2035 ICE vehicles ban: what does it mean for your business?
What is the internal combustion engine (ICE) vehicles ban, and what does the decision to push it back five years to 2035 mean for your organisation?
What exactly is happening and when?
The ICE vehicle ban states that from 1 January 2035, it’ll no longer be possible to buy or lease a new car or van in the UK that’s powered solely by fossil fuels.
After that point, only new sales of cars and vans that are “fully zero emission at the tailpipe” will be allowed. So from 2035 the only new cars and vans allowed will be electric vehicles (EVs) and those powered by hydrogen fuel cells. Though it will still be possible to sell (and buy) used ICE vehicles and hybrids after that.
The government recently pushed the date the ban will be implemented back from 2030 to 2035. Despite this, the ban’s only a few fleet replacement cycles away, so now’s the ideal time to get your whole business thinking about it.
Why is the ICE ban being introduced?
As part of its drive towards net zero, the government wants to reduce carbon emissions from road transport. Hence the ban, which despite being delayed by five years, is still due to be introduced earlier than similar measures in any of the other G7 countries.
Many towns and cities have already started to restrict access to ICE vehicles to reduce particulate pollution and improve air quality. Birmingham, Bristol, and Oxford all have their own low emissions zone. And London’s Ultra Low Emission Zone (ULEZ) was recently expanded to cover all London boroughs.
The government is still committed to increasing the number of EVs on our roads
Despite pushing the ICE vehicle ban back by five years, the government is still committed to electrifying the vehicles on our roads.
One example of this is that the government is adopting a zero emissions vehicle (ZEV) mandate. From January 2024, car and van manufacturers will be required to ensure that a certain proportion of vehicles sold are zero emission at the tailpipe. If manufacturers aren't compliant, they must make a payment to government - £15,000 per non-ZEV car and £18,000 per non-ZEV van.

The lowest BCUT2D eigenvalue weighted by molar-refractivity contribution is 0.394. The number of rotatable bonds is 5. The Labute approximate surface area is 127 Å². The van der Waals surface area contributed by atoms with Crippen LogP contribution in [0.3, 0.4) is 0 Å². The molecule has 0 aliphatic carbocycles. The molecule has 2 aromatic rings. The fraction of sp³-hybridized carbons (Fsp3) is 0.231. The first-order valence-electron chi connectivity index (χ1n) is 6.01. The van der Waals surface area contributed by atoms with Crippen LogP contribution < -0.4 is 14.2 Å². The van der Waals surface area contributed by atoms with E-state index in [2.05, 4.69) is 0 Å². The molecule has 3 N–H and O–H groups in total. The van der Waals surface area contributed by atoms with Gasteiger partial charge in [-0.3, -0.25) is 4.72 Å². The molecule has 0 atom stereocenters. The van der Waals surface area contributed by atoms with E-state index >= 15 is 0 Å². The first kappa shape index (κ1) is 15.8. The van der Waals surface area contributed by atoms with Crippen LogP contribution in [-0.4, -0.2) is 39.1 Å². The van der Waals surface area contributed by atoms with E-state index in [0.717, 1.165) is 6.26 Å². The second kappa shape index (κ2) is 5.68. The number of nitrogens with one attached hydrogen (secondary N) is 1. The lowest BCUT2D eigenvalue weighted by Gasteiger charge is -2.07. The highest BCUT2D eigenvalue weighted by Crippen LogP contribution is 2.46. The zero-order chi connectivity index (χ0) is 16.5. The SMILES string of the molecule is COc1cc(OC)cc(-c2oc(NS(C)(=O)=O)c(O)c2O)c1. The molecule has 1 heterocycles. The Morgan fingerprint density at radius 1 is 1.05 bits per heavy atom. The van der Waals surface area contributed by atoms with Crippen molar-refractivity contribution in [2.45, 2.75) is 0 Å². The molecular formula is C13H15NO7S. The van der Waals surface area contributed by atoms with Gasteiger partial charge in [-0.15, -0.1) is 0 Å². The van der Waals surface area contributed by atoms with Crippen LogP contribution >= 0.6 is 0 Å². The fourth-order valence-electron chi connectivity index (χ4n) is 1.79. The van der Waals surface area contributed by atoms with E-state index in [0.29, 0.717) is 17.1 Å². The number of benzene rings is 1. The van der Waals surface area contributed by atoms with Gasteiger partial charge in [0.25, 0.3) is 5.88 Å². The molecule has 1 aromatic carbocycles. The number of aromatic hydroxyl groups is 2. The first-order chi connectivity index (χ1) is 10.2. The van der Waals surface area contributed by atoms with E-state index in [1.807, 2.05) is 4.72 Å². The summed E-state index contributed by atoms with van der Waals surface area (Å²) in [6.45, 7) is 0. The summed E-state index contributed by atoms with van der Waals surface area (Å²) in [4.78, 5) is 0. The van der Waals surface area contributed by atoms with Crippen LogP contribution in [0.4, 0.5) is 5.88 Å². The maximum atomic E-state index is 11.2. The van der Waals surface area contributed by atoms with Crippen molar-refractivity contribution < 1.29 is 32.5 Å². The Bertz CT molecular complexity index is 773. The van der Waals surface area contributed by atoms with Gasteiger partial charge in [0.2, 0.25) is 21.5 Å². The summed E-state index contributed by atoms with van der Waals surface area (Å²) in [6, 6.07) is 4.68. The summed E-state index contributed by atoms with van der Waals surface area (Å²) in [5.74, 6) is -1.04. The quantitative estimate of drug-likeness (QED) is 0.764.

The consultation highlights that the regulation of carbon emissions for non-zero emission cars and vans will continue. So there’s a clear direction of travel away from ICE vehicles.
How does the delay in the ICE vehicles ban affect your business?
The five-year delay in the ICE vehicles ban shouldn’t affect your business. Organisations should press on with their electrification strategies and those who do will reap the benefits, as Naomi Nye, Head of Sales at Drax Electric Vehicles explains.
“While the 5-year delay has received criticism from the industry, ultimately, for the Fleet or Energy Managers of UK organisations, it changes nothing. We are well into the EV revolution, and regardless of delays, we’re only going to see the pace pick up. The delay doesn’t change the fact that EVs are the future, and organisations that adopt early will gain a competitive edge.”
“Organisations must not be complacent. Government subsidies and grants aren’t going to last forever, and these incentives can significantly reduce the total cost of ownership for electric fleets. Waiting for the ban to come into effect could mean missing out.”
Decarbonisation’s coming and fleet operators need to be ready for it.
There’s no need to panic
The 2035 ban will only be on sales and leases of new ICE vehicles. You’ll still be able to keep running them in your fleet if you already have them. But it does mean that your business needs to start preparing for the change now.
What changes might you need to get your fleet ready?
Electrifying your fleet is not something that you can achieve overnight. You won’t only need a change of vehicles, but a change of mind. Getting your business’s infrastructure ready to meet these new needs will require both time and investment.
How will you charge your EV fleet?
One of the advantages that EVs offer over ICE vehicles is that they give you the opportunity to ‘make your own fuel’. You might choose to invest in solar panels to charge your vehicles on site. But if this is the path you choose, there are a number of things you’ll need to do before you can even break ground.
These include making a case for the investment required, going through your local planning authority to get the required permission for any building work required, and putting the job out to tender. You’ll also need to arrange for any generating capacity you install to be connected to the grid.
And even if you decide to install EV charging points linked to the mains, you’ll still need to make sure you’ve got the right electricity tariff to meet your needs. (Fuelling EVs can represent a major saving when compared with ICEs, so the correct tariff really matters. You can also sell the electricity stored in your EV batteries back to the grid at times of high demand provided you have the right agreement in place.)
All of these things will take time. And while 2035 may seem long in the future today, it’s never too early for your business to start getting ready.
Find out more about how your business can transition to an EV fleet
Electrification can bring major benefits to businesses where transport plays a key role. Let us help you get ready to make the most of it before the ICE ban comes into force. Download your free copy of our EV guide now.Download EV Guide